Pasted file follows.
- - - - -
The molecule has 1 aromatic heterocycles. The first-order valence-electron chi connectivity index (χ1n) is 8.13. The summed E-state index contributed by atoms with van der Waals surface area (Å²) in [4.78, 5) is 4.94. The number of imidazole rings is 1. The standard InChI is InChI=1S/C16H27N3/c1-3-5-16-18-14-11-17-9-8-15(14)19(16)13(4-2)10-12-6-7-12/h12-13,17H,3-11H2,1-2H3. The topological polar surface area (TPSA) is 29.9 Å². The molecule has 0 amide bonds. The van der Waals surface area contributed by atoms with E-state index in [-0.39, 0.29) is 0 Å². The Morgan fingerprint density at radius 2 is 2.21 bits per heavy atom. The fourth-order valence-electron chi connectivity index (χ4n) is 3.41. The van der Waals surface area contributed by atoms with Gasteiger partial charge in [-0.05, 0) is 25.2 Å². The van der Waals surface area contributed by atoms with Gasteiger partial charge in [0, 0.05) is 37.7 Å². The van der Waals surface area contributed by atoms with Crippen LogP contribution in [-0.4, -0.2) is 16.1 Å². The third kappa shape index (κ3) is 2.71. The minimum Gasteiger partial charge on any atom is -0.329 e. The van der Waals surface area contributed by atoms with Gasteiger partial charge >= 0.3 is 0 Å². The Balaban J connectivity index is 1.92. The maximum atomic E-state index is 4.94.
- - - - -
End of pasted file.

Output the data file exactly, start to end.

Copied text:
The molecule has 1 aromatic heterocycles. The first-order valence-electron chi connectivity index (χ1n) is 8.13. The summed E-state index contributed by atoms with van der Waals surface area (Å²) in [4.78, 5) is 4.94. The number of imidazole rings is 1. The standard InChI is InChI=1S/C16H27N3/c1-3-5-16-18-14-11-17-9-8-15(14)19(16)13(4-2)10-12-6-7-12/h12-13,17H,3-11H2,1-2H3. The topological polar surface area (TPSA) is 29.9 Å². The molecule has 0 amide bonds. The van der Waals surface area contributed by atoms with E-state index in [-0.39, 0.29) is 0 Å². The Morgan fingerprint density at radius 2 is 2.21 bits per heavy atom. The fourth-order valence-electron chi connectivity index (χ4n) is 3.41. The van der Waals surface area contributed by atoms with Gasteiger partial charge in [-0.05, 0) is 25.2 Å². The van der Waals surface area contributed by atoms with Gasteiger partial charge in [0, 0.05) is 37.7 Å². The van der Waals surface area contributed by atoms with Crippen LogP contribution in [-0.4, -0.2) is 16.1 Å². The third kappa shape index (κ3) is 2.71. The minimum Gasteiger partial charge on any atom is -0.329 e. The van der Waals surface area contributed by atoms with Gasteiger partial charge >= 0.3 is 0 Å². The Balaban J connectivity index is 1.92. The maximum atomic E-state index is 4.94.